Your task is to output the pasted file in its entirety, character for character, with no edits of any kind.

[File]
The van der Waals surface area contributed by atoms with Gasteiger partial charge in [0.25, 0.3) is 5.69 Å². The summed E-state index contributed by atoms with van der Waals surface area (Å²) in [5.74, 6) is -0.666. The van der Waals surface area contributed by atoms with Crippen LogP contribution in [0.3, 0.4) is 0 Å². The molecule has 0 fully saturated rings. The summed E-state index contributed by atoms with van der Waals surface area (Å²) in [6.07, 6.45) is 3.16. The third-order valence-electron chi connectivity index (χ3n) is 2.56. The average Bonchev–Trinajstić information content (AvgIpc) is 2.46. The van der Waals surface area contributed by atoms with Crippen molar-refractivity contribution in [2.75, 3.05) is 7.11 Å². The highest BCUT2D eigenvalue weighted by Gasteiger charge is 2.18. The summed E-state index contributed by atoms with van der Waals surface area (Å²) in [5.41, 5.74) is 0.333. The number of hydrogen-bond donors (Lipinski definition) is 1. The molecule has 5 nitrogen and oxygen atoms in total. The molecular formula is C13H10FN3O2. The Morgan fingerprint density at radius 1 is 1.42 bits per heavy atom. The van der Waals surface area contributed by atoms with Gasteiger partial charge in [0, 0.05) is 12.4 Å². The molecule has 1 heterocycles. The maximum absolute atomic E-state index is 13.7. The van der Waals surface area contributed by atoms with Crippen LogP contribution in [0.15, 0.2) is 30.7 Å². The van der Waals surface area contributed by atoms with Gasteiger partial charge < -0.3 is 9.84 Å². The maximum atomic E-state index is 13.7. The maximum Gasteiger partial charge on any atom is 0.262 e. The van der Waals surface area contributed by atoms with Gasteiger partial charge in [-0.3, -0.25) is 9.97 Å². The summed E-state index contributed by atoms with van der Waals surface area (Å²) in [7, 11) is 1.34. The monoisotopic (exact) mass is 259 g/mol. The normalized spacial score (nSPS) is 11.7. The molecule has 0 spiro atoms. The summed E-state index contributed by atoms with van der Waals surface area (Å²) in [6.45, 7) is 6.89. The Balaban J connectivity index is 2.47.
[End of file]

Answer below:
The van der Waals surface area contributed by atoms with Gasteiger partial charge in [0.25, 0.3) is 5.69 Å². The summed E-state index contributed by atoms with van der Waals surface area (Å²) in [5.74, 6) is -0.666. The van der Waals surface area contributed by atoms with Crippen LogP contribution in [0.3, 0.4) is 0 Å². The molecule has 0 fully saturated rings. The summed E-state index contributed by atoms with van der Waals surface area (Å²) in [6.07, 6.45) is 3.16. The third-order valence-electron chi connectivity index (χ3n) is 2.56. The average Bonchev–Trinajstić information content (AvgIpc) is 2.46. The van der Waals surface area contributed by atoms with Crippen molar-refractivity contribution in [2.75, 3.05) is 7.11 Å². The highest BCUT2D eigenvalue weighted by Gasteiger charge is 2.18. The summed E-state index contributed by atoms with van der Waals surface area (Å²) in [5.41, 5.74) is 0.333. The number of hydrogen-bond donors (Lipinski definition) is 1. The molecule has 5 nitrogen and oxygen atoms in total. The molecular formula is C13H10FN3O2. The Morgan fingerprint density at radius 1 is 1.42 bits per heavy atom. The van der Waals surface area contributed by atoms with Gasteiger partial charge in [0, 0.05) is 12.4 Å². The molecule has 1 heterocycles. The maximum absolute atomic E-state index is 13.7. The van der Waals surface area contributed by atoms with Crippen LogP contribution in [0.15, 0.2) is 30.7 Å². The van der Waals surface area contributed by atoms with Gasteiger partial charge < -0.3 is 9.84 Å². The maximum atomic E-state index is 13.7. The maximum Gasteiger partial charge on any atom is 0.262 e. The van der Waals surface area contributed by atoms with Gasteiger partial charge in [-0.3, -0.25) is 9.97 Å². The summed E-state index contributed by atoms with van der Waals surface area (Å²) in [7, 11) is 1.34. The monoisotopic (exact) mass is 259 g/mol. The normalized spacial score (nSPS) is 11.7. The molecule has 0 spiro atoms. The summed E-state index contributed by atoms with van der Waals surface area (Å²) in [6.45, 7) is 6.89. The Balaban J connectivity index is 2.47.